Count The Case of the Vanishing Vendor among the many pandemic-related unknowns and challenges third party risk management (TPRM) professionals were forced to contend with in 2020. Solving this mystery and developing virtual assessment strategies qualify as top 2021 priorities for TPRM teams, notes Shared Assessments Senior Vice President and CSO Brad Keller.
“The pandemic not only caused service disruptions,” Keller says, “it also caused vendors to disappear.” Those business closures, and the exit strategies that should cover such scenarios, mark one of several other challenges looming for TPRM groups during the next 12 months. “We all need to optimize the way we function virtually because this is going to go on for a while,” Keller continues. “Many companies dipped their toe into virtual assessments prior to the pandemic. Now, there’s essentially no option besides performing most, if not all, assessments in a virtual manner.”
Keller will also be keeping close tabs on a handful of other TPRM issues in 2021, including:
- Assessment Virtualization: While it is fortunate that many outsourcers and third parties made headway on virtual assessments throughout 2019, substantial progress is needed. Prior to the pandemic, virtual assessments were primarily viewed as a way to keep costs down while reducing the drain on vendors’ resources. Now, amid public and corporate social-distancing and travel restrictions, virtual assessments are often the only type of control testing that can be performed. This requires TPRM professionals and their vendors to bone up as quickly as possible on virtual assessment strategies and tactics, especially the process of remotely testing controls. While virtual assessment processes are crucial to implement and improve, Keller stresses that supporting technologies and human interactions represent equally important enablers. “Adapting how you collaborate is key,” he says. “Virtual assessments require a different set of planning and collaboration skills. You need to focus on how to get the vendor comfortable sharing their information electronically. A Zoom call alone is not going to cut it.”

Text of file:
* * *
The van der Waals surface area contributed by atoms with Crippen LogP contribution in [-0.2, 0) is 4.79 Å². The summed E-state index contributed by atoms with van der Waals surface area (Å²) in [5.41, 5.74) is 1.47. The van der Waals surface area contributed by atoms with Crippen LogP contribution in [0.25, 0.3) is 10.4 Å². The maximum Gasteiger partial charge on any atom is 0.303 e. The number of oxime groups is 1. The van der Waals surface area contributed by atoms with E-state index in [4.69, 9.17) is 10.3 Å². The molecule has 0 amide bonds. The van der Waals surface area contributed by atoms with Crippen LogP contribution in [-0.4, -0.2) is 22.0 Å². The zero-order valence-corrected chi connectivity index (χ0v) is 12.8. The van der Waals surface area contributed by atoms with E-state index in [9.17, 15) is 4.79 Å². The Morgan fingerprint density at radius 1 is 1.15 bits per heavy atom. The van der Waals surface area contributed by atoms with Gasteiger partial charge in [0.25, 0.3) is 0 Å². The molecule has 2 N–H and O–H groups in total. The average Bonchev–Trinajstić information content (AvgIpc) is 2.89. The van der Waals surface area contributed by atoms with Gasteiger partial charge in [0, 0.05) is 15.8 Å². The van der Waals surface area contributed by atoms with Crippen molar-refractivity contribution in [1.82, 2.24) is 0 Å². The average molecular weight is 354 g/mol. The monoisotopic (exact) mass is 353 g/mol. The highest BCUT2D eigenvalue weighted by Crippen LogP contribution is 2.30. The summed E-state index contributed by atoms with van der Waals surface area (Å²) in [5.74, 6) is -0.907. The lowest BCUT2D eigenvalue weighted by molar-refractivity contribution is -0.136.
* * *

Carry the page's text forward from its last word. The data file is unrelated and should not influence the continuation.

- Homing in on Policy Overhauls: The widespread move to work from home (WFH) models has companies and their vendors scrambling to catch up from a policy perspective. “Companies need to create new requirements for how their employees conduct themselves in the home work environment,” Keller notes. “Do they have any voice-activated devices in the room? If so, those need to be unplugged.” If not, those devices may be recording conversations between outsourcer and third-party employees, including any sensitive information regarding IT security controls, that are discussed. “This year, many organizations figured out how to do a lot more work virtually,” Keller says. “Those adjustments are great, but the question remains whether or not corporate policies and procedures allow you to perform those activities that way. That needs to be addressed in 2021 or more organizations are going to get flagged by internal auditors, external auditors and/or regulators.”
- Exit Strategies: COVID-19’s impacts exposed flaws in TPRM processes, Keller says. One of the most common shortcomings concerns the process for exiting a third party relationship when the unexpected strikes. “There have been numerous instances where vendors have thrown their hands up and said, ‘We’re shutting down,’ Keller reports. “Most TPRM programs aren’t prepared for that. When we typically consider termination, we’re referring to a lengthy decision-making process — not a sudden disappearance.” Plus, while most contracts include a force majeure clause to give an outsourcer an out if the vendor cannot deliver a service, enacting that clause may not be in the outsourcer’s best interest. COVID’s sudden business impacts require rethinking exit strategies (to better align those approaches with organizational resilience objectives) and the ways contracts are adjusted — as opposed to simply being cancelled — when unexpected events disrupt service delivery.
- Expanded Remote Access Issues: Prior to COVID, a vendor may have only permitted client data to be accessed data via a secure office network. A recent study by E&Y and IAPP found that 60% of the companies that rolled out new technology due to Covid bypassed or expedited security reviews. “With many vendor employees now accessing systems and data via remote access, even vendors who were recently assessed should be evaluated for the security of their remote access implementations” Keller notes. “Consider what your company needed to do — or should have done — to ensure that remote connections are secure. Every one of your vendors have to do the same thing. The question is: How well did they do it?”
Getting to the bottom of that disquieting mystery will be one of the top priorities TPRM teams address in 2021.